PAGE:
International
Tables for
Crystallography
Volume C
Mathematical, physical and chemical tables
Edited by E. Prince

International Tables for Crystallography (2006). Vol. C, ch. 7.1, p. 632

Section 7.1.6.5.2. Light coupling

U. W. Arndtb

7.1.6.5.2. Light coupling

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Each incident X-ray photon should give rise to several photoelectrons from the first photocathode in order to achieve a high DQE (Arndt & Gilmore, 1979[link]). The best photocathodes have a yield of about 0.2 electrons per light photon; only fibre-optics coupling between the phosphor and the photo-cathode can give an adequate light-collection efficiency (in excess of 80% for 1:1 imaging). With demagnifying fibre optics, the light loss is considerable for purely geometrical reasons. Fibre-optic cones, in which each individual glass fibre is conical, are available for magnification or demagnification up to about 5:1. It should be noted that image intensifiers and TV tubes with electrostatic focusing are normally made with fibre-optics face-plates and that some CCD's are also available with fibre-optics windows.

Where lens optics must be employed, it is best to use two infinity-corrected objectives of the same diameter, but not necessarily of the same focal length, back to back. In practice, the best light-collection efficiency that can be achieved at a demagnification of M is about [(2M)^{-2}]. It is for this reason that there are limitations on the maximum size of image that can be projected onto a CCD without the use of an image intensifier (but see Naday, Westbrook, Westbrook, Travis, Stanton, Phillips, O'Mara & Xie, 1994[link]; Koch, 1994[link]; Allinson, 1994[link]). The function of this intensifier is to match a relatively large diameter X-ray phosphor to a small-size read-out device. As a result of the high sensitivity of CCD's, especially of slow-scan CCD's, a low photon gain in the intensifier and a low light-coupling efficiency in the coupling between intensifier and read-out device are quite adequate. It is, however, essential to couple the X-ray phosphor as efficiently as possible to the photocathode.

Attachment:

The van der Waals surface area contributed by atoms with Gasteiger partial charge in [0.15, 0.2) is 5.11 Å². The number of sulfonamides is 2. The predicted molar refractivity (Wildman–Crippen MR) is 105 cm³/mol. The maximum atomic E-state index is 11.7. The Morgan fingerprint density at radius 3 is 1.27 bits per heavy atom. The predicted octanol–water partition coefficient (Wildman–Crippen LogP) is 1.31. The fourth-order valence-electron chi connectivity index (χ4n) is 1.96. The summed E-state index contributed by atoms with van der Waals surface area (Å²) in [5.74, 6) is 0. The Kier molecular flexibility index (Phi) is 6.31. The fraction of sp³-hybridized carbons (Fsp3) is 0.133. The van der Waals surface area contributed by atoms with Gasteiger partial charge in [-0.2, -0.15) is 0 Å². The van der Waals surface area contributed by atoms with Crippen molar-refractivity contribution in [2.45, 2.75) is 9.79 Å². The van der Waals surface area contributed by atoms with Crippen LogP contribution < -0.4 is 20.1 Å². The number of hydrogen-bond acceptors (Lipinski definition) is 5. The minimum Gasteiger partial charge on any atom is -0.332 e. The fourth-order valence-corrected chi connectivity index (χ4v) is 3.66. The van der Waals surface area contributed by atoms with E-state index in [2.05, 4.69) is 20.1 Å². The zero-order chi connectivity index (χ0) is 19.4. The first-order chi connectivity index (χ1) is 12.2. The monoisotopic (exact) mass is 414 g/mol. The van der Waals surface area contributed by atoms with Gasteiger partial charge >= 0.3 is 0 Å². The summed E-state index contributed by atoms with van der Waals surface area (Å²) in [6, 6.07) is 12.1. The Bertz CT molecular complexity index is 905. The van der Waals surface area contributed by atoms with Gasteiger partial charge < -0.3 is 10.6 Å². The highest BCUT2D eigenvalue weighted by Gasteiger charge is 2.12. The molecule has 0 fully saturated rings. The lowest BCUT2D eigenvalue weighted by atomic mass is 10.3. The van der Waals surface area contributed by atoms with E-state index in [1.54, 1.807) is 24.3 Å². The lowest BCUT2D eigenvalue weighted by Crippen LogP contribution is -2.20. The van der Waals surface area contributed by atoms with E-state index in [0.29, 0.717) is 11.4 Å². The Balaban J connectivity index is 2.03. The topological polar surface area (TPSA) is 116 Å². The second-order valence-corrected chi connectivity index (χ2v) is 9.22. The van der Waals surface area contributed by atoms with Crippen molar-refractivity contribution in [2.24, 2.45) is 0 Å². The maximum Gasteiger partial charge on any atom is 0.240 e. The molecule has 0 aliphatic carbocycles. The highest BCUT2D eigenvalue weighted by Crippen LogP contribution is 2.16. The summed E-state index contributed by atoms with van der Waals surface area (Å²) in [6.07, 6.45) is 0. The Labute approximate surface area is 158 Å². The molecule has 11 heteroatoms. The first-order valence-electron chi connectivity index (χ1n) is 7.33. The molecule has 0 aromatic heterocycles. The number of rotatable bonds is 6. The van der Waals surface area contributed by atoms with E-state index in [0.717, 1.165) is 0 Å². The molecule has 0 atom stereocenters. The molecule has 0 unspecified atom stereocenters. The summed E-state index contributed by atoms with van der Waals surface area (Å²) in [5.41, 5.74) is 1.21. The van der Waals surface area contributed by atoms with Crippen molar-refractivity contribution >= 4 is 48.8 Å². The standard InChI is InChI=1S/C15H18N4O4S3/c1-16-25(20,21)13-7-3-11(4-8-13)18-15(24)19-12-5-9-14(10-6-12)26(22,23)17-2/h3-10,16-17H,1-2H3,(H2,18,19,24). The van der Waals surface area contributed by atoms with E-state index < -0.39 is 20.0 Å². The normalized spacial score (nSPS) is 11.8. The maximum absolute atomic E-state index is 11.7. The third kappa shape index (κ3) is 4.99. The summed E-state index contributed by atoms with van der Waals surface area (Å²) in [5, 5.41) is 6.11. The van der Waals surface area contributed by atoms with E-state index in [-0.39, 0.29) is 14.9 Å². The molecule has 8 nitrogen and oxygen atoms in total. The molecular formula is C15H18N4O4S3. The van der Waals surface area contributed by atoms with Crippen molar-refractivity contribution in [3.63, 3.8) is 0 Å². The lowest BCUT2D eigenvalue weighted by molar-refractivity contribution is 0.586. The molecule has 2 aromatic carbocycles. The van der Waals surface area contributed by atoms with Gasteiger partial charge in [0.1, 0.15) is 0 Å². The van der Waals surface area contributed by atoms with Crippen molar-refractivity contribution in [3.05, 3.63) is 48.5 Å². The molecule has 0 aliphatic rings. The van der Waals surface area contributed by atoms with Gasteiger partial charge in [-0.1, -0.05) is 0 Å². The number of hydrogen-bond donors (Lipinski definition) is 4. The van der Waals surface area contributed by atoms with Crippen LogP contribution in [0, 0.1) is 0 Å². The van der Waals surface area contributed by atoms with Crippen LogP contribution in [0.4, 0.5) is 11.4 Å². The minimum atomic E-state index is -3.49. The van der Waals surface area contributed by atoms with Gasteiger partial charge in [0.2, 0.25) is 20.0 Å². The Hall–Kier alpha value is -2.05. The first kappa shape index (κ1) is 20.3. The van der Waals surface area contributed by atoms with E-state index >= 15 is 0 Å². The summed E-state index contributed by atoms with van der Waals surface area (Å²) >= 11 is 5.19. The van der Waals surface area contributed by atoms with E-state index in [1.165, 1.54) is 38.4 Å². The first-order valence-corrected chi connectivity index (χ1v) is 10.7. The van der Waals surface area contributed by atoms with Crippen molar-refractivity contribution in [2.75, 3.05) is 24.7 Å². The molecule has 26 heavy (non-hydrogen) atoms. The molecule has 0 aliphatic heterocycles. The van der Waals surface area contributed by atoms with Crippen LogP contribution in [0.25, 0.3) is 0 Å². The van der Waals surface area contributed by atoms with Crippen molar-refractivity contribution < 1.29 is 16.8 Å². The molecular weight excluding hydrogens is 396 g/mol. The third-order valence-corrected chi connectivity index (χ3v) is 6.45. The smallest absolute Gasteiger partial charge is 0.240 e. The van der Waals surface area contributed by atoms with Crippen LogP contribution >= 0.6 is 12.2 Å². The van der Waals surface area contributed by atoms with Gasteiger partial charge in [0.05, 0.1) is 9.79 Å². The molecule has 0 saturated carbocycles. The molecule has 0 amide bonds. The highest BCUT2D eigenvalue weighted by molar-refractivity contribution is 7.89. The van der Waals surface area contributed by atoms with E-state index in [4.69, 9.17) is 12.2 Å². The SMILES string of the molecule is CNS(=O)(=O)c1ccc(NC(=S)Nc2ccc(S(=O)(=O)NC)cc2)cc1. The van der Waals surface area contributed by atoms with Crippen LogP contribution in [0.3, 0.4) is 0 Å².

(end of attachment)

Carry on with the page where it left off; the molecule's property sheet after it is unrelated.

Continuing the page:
Roehrig et al. (1989[link]) have described a design in which an image intensifier with 150 mm diameter input and output face plates is coupled by means of six demagnifying fibre-optic cones to six CCD's. Allinson (1994[link]) has examined the need for image intensification and has shown that it is possible to construct a 150 mm square detector that has a performance approaching that of an ideal detector without using an image intensifier. Different methods of light coupling and format alteration have been discussed by Deckman & Gruner (1986[link]).

References

Allinson, N. M. (1994). Development of non-intensified charge-coupled device area X-ray detectors. J. Synchrotron Rad. 1, 54–62.
Arndt, U. W. & Gilmore, D. J. (1979). X-ray television area detectors for macromolecular structural studes with synchrotron radiation sources. J. Appl. Cryst. 12, 1–9.
Deckman, H. W. & Gruner, S. M. (1986). Formal alterations in CCD-based electro-optic X-ray detectors. Nucl. Instrum. Methods, A246, 527–533.
Koch, A. (1994). Lens-coupled scintillating screen CCD X-ray area detector with a high DQE. Nucl. Instrum. Methods, A348, 654–658.
Naday, I., Westbrook, E. M., Westbrook, M. L., Travis, D. J., Stanton, M., Phillips, W. C., O'Mara, D. & Xie, J. (1994). Nucl. Instrum. Methods, A348, 635–640.
Roehrig, H., Dallas, W. J., Ovitt, T. W., Lamoreaux, R. D., Vercillo, R. & McNeill, K. M. (1989). A high-resolution X-ray imaging device. Proc SPIE, 1072, 88–99.








































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